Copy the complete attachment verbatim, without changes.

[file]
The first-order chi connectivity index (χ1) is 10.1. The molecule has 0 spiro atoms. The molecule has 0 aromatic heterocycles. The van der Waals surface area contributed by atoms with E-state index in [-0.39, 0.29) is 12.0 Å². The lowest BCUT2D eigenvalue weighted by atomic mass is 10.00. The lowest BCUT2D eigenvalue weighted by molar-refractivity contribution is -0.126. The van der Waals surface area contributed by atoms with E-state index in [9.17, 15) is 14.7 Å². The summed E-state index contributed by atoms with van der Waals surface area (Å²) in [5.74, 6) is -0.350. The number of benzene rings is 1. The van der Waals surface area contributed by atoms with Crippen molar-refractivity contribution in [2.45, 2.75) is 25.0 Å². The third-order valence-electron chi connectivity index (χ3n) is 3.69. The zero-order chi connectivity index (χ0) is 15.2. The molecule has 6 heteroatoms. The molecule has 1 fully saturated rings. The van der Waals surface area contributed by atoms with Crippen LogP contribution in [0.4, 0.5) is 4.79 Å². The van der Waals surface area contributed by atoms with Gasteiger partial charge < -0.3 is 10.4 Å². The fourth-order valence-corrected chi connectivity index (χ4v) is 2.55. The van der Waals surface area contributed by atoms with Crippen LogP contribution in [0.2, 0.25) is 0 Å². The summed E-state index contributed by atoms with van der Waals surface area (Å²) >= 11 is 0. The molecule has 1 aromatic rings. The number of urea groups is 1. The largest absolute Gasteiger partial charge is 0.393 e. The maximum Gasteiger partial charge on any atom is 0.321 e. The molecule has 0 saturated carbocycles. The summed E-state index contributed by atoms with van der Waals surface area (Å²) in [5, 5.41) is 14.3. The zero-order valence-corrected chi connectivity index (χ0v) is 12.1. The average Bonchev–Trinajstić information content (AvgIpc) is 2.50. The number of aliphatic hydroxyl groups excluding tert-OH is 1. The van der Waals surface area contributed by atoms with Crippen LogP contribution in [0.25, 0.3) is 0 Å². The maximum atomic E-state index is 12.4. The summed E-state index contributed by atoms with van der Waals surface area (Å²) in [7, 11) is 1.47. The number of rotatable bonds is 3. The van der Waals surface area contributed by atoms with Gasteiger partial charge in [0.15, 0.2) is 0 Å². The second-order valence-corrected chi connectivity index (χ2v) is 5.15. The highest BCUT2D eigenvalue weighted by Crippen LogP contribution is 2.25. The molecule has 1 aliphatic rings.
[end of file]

The first-order chi connectivity index (χ1) is 10.1. The molecule has 0 spiro atoms. The molecule has 0 aromatic heterocycles. The van der Waals surface area contributed by atoms with E-state index in [-0.39, 0.29) is 12.0 Å². The lowest BCUT2D eigenvalue weighted by atomic mass is 10.00. The lowest BCUT2D eigenvalue weighted by molar-refractivity contribution is -0.126. The van der Waals surface area contributed by atoms with E-state index in [9.17, 15) is 14.7 Å². The summed E-state index contributed by atoms with van der Waals surface area (Å²) in [5.74, 6) is -0.350. The number of benzene rings is 1. The van der Waals surface area contributed by atoms with Crippen molar-refractivity contribution in [2.45, 2.75) is 25.0 Å². The third-order valence-electron chi connectivity index (χ3n) is 3.69. The zero-order chi connectivity index (χ0) is 15.2. The molecule has 6 heteroatoms. The molecule has 1 fully saturated rings. The van der Waals surface area contributed by atoms with Crippen LogP contribution in [0.4, 0.5) is 4.79 Å². The van der Waals surface area contributed by atoms with Gasteiger partial charge < -0.3 is 10.4 Å². The fourth-order valence-corrected chi connectivity index (χ4v) is 2.55. The van der Waals surface area contributed by atoms with Crippen LogP contribution in [0.2, 0.25) is 0 Å². The summed E-state index contributed by atoms with van der Waals surface area (Å²) >= 11 is 0. The molecule has 1 aromatic rings. The number of urea groups is 1. The largest absolute Gasteiger partial charge is 0.393 e. The maximum Gasteiger partial charge on any atom is 0.321 e. The molecule has 0 saturated carbocycles. The summed E-state index contributed by atoms with van der Waals surface area (Å²) in [5, 5.41) is 14.3. The zero-order valence-corrected chi connectivity index (χ0v) is 12.1. The average Bonchev–Trinajstić information content (AvgIpc) is 2.50. The number of aliphatic hydroxyl groups excluding tert-OH is 1. The van der Waals surface area contributed by atoms with Crippen LogP contribution in [0.25, 0.3) is 0 Å². The maximum atomic E-state index is 12.4. The summed E-state index contributed by atoms with van der Waals surface area (Å²) in [7, 11) is 1.47. The number of rotatable bonds is 3. The van der Waals surface area contributed by atoms with Gasteiger partial charge in [0.15, 0.2) is 0 Å². The second-order valence-corrected chi connectivity index (χ2v) is 5.15. The highest BCUT2D eigenvalue weighted by Crippen LogP contribution is 2.25. The molecule has 1 aliphatic rings.